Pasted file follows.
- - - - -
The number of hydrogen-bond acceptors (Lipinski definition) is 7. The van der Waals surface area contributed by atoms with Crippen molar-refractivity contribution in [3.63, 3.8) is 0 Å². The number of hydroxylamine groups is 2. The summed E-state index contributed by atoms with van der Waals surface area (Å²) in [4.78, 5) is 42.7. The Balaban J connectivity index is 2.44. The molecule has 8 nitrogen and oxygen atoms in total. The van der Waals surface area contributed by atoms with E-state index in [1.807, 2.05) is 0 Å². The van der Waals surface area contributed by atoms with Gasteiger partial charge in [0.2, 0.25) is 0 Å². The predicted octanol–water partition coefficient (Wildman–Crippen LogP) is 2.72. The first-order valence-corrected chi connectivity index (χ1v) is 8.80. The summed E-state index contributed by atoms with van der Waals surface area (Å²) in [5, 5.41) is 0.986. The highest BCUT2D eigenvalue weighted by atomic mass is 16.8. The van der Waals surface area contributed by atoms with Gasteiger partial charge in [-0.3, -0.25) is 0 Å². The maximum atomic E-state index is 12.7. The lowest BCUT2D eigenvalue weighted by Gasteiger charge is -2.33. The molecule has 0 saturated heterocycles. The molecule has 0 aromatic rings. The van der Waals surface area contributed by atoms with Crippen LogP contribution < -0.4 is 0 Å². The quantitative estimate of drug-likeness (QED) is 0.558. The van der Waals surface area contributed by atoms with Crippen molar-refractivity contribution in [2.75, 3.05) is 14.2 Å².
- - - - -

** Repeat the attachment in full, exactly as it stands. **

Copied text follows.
The number of hydrogen-bond acceptors (Lipinski definition) is 7. The van der Waals surface area contributed by atoms with Crippen molar-refractivity contribution in [3.63, 3.8) is 0 Å². The number of hydroxylamine groups is 2. The summed E-state index contributed by atoms with van der Waals surface area (Å²) in [4.78, 5) is 42.7. The Balaban J connectivity index is 2.44. The molecule has 8 nitrogen and oxygen atoms in total. The van der Waals surface area contributed by atoms with E-state index in [1.807, 2.05) is 0 Å². The van der Waals surface area contributed by atoms with Gasteiger partial charge in [0.2, 0.25) is 0 Å². The predicted octanol–water partition coefficient (Wildman–Crippen LogP) is 2.72. The first-order valence-corrected chi connectivity index (χ1v) is 8.80. The summed E-state index contributed by atoms with van der Waals surface area (Å²) in [5, 5.41) is 0.986. The highest BCUT2D eigenvalue weighted by atomic mass is 16.8. The van der Waals surface area contributed by atoms with Gasteiger partial charge in [-0.3, -0.25) is 0 Å². The maximum atomic E-state index is 12.7. The lowest BCUT2D eigenvalue weighted by Gasteiger charge is -2.33. The molecule has 0 saturated heterocycles. The molecule has 0 aromatic rings. The van der Waals surface area contributed by atoms with Crippen LogP contribution < -0.4 is 0 Å². The quantitative estimate of drug-likeness (QED) is 0.558. The van der Waals surface area contributed by atoms with Crippen molar-refractivity contribution in [2.75, 3.05) is 14.2 Å².